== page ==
Free samples. What is it about complementary portions in a Costco, Farm Boy, or even in a Lindt store that draw so much attention? I guess we just like to taste things without having to buy them. Maybe we want to know how good it is before spending our money? Or maybe it is just nice to treat our palette to a small dose of pleasure from time to time.
In our day to day lives, we often remain busy. When stopping at the end of a day, it is not uncommon to feel worn down, perhaps from the amount of work that needs to get done but isn’t getting done the way we would like; or we are worn down from the negative thoughts, fears, or insecurities we have about ourselves because we are not matching up to the way we think we should be. Maybe we feel alone because life is not working out the way we had hoped and we feel we have been, dare we say, dealt a rotten hand as a result of unexpected health, financial, and/or relational drawbacks? At these junctures, it is easy to feed ourselves in unhealthy ways.
In Psalm 34:8-10, David provides us with some powerful truths that will help us live out a life that is truly satisfying. In verse 8, he states that those who take refuge in Him will know happiness, those who take shelter from their troubles in Him will be blessed. This really is a choice, isn’t it? Far too often it is easier to turn to food, work, pleasure, solitude, social media, alcohol, video games, Netflix, fantasy football – the list can go on – when we are not feeling good about life. We choose to take refuge in these places because we are used to going there, it is immediately accessible, because we know it will bring some sort of immediate yet unlasting relief in the moment. And not all of these places are necessarily sinful in and of themselves, but we allow some of them to become the idol that we bow down to, the one we turn to when things are not good, the one we depend on in our moment of angst. As a result of this, they become sinful because we put them before our God.
The psalmist implores us in verse 9 to revere the Lord, we who are holy. God wants a holy people, a people who are set apart from complete dependence on this world and are willing to fully surrender to Him. There is a benefit to this pursuit. As Jesus shared in the beatitudes, blessed are the pure in heart for they will see God (Matthew 5:8). The writer of Hebrews piggybacks on this when he states that without holiness it is impossible to see God (Hebrews 12:14). Now, if we choose to do this, verse 9 continues to say that we will “lack nothing”.
One of the challenges we often face that gets in the way our surrendering is alluded to in verse 10 as the psalmist provides the image of a lion, king of the jungle. Lions take matters into their own hands. They are strong and so they will get what they want. They hunt down their prey and feast on it. Does that sound like you and I sometimes? Take matters into our own hands? Use our strengths, talents, gifts, money, free time, etc… and take care of ourselves? Yet as strong and as mighty is that lion, there will come a day when there is drought, or famine, or sickness, or injury, or natural aging, when that lion is no longer able to provide, when that lion is no longer mighty, when that lion will grow weak and hungry. That lion is not invincible. The psalmist uses this image to contrast our personal pursuits to self-satisfy with his ability to provide. Sometimes we want the security of being the one in control, yet there will come circumstances beyond ourselves that will leave us weak, helpless, dependent. But the Lord our God, Jehovah Jireh – The Lord who Provides – promises that those who seek him, pursue him, love him with their whole heart, mind, soul, and strength, will lack no good thing. That is His promise. They key? We die to ourselves and seek him first.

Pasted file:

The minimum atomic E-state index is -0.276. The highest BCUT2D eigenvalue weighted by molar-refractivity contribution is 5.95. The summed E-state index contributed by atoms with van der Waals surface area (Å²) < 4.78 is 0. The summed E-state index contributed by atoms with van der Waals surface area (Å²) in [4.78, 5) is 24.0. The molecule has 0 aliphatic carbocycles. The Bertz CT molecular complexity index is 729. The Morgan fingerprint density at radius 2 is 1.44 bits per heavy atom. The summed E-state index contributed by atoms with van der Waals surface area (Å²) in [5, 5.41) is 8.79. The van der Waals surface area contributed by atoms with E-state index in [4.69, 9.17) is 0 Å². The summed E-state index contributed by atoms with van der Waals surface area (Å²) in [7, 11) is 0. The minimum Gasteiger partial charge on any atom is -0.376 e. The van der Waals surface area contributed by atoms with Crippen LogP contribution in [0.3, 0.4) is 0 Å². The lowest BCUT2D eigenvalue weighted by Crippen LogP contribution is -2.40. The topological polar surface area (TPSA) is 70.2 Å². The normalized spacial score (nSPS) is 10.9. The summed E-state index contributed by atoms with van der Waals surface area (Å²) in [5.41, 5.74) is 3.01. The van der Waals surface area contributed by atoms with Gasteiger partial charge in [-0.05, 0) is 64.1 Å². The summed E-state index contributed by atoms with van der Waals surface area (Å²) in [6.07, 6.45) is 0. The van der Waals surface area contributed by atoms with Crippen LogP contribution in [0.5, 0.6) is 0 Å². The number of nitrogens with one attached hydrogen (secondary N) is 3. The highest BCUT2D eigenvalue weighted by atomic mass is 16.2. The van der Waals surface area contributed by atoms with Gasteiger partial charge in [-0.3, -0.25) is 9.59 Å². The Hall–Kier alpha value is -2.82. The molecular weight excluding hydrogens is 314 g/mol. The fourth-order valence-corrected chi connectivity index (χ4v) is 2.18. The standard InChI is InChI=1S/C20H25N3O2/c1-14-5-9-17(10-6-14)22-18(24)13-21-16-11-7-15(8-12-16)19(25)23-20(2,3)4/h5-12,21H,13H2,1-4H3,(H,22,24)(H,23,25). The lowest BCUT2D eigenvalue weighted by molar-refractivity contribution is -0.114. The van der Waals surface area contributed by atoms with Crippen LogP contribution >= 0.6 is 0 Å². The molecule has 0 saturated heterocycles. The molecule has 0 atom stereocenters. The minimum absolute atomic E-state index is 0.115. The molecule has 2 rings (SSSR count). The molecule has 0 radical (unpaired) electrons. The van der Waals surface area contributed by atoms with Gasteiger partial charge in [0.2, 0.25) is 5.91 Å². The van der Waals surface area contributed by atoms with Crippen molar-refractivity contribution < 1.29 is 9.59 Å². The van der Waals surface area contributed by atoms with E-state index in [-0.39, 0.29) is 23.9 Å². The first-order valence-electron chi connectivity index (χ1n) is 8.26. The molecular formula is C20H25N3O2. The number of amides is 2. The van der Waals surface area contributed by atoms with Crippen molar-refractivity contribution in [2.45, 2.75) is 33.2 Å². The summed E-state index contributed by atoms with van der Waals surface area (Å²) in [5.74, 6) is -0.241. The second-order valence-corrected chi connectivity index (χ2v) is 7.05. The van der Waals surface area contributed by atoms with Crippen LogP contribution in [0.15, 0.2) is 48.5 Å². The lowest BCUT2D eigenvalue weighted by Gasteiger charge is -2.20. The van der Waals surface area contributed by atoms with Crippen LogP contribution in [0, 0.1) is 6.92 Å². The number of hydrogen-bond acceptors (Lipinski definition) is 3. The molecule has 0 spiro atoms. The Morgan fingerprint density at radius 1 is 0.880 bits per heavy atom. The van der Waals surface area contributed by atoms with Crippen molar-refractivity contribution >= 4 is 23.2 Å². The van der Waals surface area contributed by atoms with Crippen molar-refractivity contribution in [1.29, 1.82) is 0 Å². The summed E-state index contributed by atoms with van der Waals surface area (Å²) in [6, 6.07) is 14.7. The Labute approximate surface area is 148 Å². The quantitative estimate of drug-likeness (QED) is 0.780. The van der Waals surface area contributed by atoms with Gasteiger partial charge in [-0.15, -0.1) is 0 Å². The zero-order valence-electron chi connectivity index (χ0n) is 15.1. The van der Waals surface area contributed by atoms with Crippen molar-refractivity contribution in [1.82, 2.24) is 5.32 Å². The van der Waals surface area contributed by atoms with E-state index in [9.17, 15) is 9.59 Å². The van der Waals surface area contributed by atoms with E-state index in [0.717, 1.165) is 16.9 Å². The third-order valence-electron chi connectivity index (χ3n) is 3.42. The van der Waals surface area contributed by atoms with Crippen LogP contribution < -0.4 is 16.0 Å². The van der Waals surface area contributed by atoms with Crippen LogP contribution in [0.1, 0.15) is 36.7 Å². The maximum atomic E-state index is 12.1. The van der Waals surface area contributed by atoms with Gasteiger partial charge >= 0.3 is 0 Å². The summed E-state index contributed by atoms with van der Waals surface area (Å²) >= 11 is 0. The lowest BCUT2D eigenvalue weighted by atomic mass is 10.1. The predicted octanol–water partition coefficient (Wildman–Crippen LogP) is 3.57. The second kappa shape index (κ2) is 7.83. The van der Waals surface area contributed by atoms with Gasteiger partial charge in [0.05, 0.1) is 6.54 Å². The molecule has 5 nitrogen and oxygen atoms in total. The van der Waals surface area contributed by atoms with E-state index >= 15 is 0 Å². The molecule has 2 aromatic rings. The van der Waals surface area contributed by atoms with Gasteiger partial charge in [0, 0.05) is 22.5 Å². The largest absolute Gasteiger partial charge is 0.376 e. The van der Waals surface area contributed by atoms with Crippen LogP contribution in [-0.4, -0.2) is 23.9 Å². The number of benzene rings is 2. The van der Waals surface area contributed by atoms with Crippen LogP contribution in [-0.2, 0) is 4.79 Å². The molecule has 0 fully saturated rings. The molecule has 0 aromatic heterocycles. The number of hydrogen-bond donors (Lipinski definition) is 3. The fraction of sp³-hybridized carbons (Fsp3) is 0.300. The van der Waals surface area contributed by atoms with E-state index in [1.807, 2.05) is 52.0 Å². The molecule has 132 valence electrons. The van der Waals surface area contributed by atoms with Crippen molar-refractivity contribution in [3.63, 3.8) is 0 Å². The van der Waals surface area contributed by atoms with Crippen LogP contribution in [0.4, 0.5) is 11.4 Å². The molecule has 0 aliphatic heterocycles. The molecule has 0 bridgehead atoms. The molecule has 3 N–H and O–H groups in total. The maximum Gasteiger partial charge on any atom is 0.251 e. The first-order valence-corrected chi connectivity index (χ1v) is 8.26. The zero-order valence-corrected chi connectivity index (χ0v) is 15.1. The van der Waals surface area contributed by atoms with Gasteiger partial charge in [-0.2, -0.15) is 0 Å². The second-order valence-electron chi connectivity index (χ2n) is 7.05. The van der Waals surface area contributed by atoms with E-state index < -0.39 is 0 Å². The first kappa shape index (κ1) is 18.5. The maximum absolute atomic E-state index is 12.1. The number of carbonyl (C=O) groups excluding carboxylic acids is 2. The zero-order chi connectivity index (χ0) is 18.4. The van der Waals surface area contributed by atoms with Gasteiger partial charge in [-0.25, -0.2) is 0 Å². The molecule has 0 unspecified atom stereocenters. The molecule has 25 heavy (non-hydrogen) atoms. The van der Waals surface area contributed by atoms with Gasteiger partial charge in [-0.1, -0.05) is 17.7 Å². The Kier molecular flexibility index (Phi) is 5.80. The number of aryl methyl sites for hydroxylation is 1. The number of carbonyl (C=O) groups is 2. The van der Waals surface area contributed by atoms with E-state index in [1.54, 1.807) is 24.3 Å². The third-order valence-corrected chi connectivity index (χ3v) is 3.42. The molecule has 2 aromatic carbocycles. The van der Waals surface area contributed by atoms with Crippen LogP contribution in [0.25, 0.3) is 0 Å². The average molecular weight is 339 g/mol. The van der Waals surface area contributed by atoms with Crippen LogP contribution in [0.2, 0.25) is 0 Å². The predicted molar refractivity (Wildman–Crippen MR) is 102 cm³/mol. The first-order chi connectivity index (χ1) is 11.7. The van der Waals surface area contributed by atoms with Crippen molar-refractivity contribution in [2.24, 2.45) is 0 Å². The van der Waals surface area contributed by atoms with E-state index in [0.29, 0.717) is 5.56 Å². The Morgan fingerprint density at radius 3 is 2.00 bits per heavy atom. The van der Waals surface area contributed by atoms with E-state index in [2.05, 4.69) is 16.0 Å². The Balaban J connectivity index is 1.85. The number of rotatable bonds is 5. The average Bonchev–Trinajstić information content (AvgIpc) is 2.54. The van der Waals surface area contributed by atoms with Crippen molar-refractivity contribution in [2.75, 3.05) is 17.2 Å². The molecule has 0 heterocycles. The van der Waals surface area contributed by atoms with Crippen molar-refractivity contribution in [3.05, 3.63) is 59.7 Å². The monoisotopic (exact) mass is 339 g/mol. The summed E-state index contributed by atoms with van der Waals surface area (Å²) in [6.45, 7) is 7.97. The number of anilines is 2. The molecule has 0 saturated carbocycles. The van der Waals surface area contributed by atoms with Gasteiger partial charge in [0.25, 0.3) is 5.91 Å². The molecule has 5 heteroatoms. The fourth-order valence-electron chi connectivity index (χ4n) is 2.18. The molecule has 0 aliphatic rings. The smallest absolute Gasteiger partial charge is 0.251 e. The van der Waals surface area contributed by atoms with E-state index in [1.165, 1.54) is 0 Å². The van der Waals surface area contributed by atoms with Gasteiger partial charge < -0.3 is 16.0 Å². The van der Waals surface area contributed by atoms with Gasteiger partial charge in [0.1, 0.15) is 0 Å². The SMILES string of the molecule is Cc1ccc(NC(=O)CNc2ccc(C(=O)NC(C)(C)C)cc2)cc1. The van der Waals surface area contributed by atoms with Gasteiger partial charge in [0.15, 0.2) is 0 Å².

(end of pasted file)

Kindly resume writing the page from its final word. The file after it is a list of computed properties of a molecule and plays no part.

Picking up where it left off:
David started verse 8 by inviting us to taste and see that the Lord is good. David speaks because he knows. He has experienced God’s goodness in the middle of every circumstance he faced. He knows of God’s faithfulness in helping and protecting him when standing up to the Philistine giant; he knows of God’s forgiveness from his immoral choices with Bathsheba and God’s restoration as he came before God both broken and contrite; he knows how God used Saul’s pursuit to develop determination, faith, and leadership within him while all the while protecting David. He didn’t simply taste God’s goodness. He didn’t just see God’s goodness. David trusted God’s goodness and it did not disappoint.
In order for us to truly see the goodness of our God, we need to pursue holiness and daily ask the Lord to “search us and know our hearts; to test us and know our anxious thoughts. To see if there would be any offensive way inside and to lead us in the way everlasting” (Psalm 139:23-24). Also, in order for us to truly taste the goodness of our God, we need to die to ourselves, become second, and seek him. As Jesus told his disciples, “seek first God’s kingdom and His righteousness and all of these these things will be given to you” (Matthew 6:33). The choice is ours, and the choice is to trust that God is who He says he is. Trust His timing, even when it does not come when we are expecting or desiring it. Trusting that “His thoughts are not our thoughts and that our ways are not His ways” (Isaiah 55:8-9). To “trust in the Lord with all our hearts and lean not on our own understanding; to acknowledge him in all our ways and he will make our paths straight” (Proverbs 3:4-5). Trust that He is good!!!